The Wall Street Journal has a front page story on a couple hurt badly by Madoff’s fraud:
The couple met in 1962 as students at the Brooklyn Museum Art School. She was a native New Yorker; he was already a successful Japanese artist. They later married. In the 1960s and ’70s they played a role in the conceptual art movement, based on the philosophy that the artist’s idea or concept behind a piece of art is more important than the physical object itself. The Guggenheim Museum SoHo in Manhattan showcased 30 years of their work in 1997, including paintings and architectural models.
Of all the dreams that were crushed by Mr. Madoff’s alleged crimes, perhaps none was more ambitious–or unusual–than Arakawa and Madeline Gins’s quest to achieve everlasting life through architecture. Akiko Fujita reports from Tokyo.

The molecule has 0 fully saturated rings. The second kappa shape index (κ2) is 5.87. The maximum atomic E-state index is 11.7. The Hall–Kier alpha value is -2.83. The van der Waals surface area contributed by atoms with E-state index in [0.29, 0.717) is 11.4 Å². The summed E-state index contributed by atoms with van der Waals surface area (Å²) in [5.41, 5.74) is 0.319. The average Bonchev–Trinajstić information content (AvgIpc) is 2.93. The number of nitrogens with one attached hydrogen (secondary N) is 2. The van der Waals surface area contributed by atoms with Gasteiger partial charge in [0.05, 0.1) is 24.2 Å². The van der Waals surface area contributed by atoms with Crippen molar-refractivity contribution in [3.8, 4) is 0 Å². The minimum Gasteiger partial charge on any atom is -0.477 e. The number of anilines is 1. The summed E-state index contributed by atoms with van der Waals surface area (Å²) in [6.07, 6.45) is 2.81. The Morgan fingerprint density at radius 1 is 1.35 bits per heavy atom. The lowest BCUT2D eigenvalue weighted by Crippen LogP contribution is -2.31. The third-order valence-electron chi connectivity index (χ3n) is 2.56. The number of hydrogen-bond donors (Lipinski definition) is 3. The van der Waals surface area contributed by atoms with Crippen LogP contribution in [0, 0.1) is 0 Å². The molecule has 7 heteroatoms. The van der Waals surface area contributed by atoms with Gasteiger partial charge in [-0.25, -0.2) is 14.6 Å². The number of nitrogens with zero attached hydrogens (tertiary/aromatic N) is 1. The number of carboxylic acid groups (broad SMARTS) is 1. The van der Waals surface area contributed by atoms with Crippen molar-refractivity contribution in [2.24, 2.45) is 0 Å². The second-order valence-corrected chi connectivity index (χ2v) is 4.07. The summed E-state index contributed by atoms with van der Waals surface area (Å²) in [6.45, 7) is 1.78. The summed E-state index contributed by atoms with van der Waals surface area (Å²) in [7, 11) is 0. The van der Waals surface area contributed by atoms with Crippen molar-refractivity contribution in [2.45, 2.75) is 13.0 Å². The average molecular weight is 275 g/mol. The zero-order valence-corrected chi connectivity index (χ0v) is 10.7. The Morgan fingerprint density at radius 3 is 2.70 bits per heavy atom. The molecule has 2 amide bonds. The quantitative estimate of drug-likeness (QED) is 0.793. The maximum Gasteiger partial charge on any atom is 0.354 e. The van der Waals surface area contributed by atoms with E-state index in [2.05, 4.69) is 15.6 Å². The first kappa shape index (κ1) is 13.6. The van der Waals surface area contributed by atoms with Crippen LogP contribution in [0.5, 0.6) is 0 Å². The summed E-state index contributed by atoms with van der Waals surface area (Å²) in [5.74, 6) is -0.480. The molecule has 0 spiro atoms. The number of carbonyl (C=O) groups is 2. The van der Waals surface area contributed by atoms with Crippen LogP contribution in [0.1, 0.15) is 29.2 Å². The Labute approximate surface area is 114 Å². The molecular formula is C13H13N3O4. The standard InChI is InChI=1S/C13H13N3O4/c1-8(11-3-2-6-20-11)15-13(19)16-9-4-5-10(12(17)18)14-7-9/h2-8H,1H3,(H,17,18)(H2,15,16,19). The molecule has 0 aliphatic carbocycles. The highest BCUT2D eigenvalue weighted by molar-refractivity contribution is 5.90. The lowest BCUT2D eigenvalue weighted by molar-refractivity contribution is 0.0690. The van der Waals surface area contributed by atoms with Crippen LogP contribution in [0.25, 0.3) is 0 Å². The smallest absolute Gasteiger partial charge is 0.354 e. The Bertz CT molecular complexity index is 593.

“Their research is a milestone in the history of conceptual art,” says Alexandra Munroe, senior curator at the main Guggenheim Museum, on Manhattan’s Upper East Side, where the couple’s work is currently on display. She says many of their supporters don’t literally accept the couple’s message on immortality but appreciate it in a “metaphorical” way.
To the artists, eternal life is a real possibility. “This is a great chance for the human race,” says Ms. Gins.
Things appeared to be going well for the couple before Mr. Madoff’s arrest in December. They completed a park, an office building and nine “reversible destiny” lofts in Japan. The lofts, finished in 2005, cost about $6 million to build. Five of the nine lofts, which rent for $1,700 to $2,300 a month, have tenants.
Couple’s Dreams of Immortality at Death’s Door, Thanks to Madoff (Wall Street Journal)